GEI is working on a community development plan to provide alternative means of earning a living, such as community forestry or methane generation – an effort that fits in with the organisation’s broader aims of finding new ways of supporting rural areas, promoting sustainable development and diversifying local income sources.

Ren explained that GEI aims to help the Nam Ngum project operate in a more responsible and sustainable manner, but not to undermine the whole scheme. “We have made it clear [to the companies involved] that we’re not there to oppose them,” he said. “We aren’t looking at whether or not the project itself is sustainable, as once something like that has started, it is virtually impossible to halt.”

Another aspect of GEI’s work here is a China-Laos cooperative project on sustainable land and natural-resources management. “There’s a complete lack of environmental legislation in Laos, and naturally companies investing there tend to set low standards for themselves,” said Ren. Since December 2009, GEI has organised two seminars on ecological compensation and land management, presenting best practice case studies from overseas. The deputy prime minister of Laos, Asang Laoly, attended one of these sessions.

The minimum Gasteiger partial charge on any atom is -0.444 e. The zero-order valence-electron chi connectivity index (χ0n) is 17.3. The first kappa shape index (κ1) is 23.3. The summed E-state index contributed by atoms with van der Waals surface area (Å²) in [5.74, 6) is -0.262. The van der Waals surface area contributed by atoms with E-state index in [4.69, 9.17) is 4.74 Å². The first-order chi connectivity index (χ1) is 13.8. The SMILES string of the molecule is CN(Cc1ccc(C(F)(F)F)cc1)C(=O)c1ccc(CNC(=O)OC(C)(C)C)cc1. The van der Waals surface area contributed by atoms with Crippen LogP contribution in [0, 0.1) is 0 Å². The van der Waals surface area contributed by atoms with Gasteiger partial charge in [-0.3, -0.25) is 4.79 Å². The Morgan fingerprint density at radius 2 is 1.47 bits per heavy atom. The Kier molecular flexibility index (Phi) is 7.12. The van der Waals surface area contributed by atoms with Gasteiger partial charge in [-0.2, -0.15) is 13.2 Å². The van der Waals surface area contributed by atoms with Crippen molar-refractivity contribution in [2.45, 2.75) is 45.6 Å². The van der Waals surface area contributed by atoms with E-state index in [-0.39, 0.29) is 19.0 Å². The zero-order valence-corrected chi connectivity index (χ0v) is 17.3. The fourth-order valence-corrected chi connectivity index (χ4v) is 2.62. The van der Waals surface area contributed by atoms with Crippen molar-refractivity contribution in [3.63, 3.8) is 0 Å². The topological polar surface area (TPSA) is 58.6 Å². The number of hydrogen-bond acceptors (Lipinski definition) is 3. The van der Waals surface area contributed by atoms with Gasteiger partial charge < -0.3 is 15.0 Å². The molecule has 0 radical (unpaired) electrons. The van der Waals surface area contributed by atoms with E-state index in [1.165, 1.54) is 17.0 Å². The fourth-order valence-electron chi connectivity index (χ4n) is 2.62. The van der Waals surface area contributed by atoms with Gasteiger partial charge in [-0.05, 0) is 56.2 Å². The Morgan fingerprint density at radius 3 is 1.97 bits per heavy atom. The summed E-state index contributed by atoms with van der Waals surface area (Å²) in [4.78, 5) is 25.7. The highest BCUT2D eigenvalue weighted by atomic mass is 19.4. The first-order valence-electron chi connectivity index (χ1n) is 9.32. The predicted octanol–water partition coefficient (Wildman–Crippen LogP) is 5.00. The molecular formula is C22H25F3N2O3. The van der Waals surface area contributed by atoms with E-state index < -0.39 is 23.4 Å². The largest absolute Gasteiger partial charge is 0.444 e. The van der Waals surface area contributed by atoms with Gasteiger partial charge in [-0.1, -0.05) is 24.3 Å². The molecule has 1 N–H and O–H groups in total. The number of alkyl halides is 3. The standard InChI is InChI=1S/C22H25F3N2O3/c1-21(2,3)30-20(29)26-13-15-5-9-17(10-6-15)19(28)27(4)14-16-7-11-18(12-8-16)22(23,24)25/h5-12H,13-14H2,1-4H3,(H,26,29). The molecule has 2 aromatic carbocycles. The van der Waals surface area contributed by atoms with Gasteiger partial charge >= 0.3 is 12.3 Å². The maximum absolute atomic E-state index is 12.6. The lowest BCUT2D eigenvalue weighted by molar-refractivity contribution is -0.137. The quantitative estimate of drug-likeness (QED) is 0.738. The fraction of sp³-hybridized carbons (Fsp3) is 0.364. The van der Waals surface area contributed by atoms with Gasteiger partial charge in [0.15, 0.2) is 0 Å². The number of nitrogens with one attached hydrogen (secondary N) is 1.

According to Ren, companies investing in Laos usually pay compensation via the local government. However, a lack of transparency common to many developing nations leaves this method open to corruption – and the money often fails to make it to the communities. Some Chinese firms also help to build local infrastructure, such as schools and clinics. And while this has its advantages, there are also challenges, such as finding teachers to work in the school. Ren believes that NGOs can implement demonstration projects as models to showcase effective methods of delivering compensation.

Ren added that the problems associated with Chinese investment abroad are caused primarily by small and medium sized private firms (SMEs): “State owned firms are generally listed and need to publicise operational details, so they are more restricted in what they can do.” He told chinadialogue that some private SMEs operating copper mines in Africa, where there is a lack of oversight, use cash to open up mines when copper prices are high, only to abandon the site when the prices fall. “It’s like money-laundering – quickly in, quickly out. And as they don’t take out loans, there is nothing the Chinese government can do.”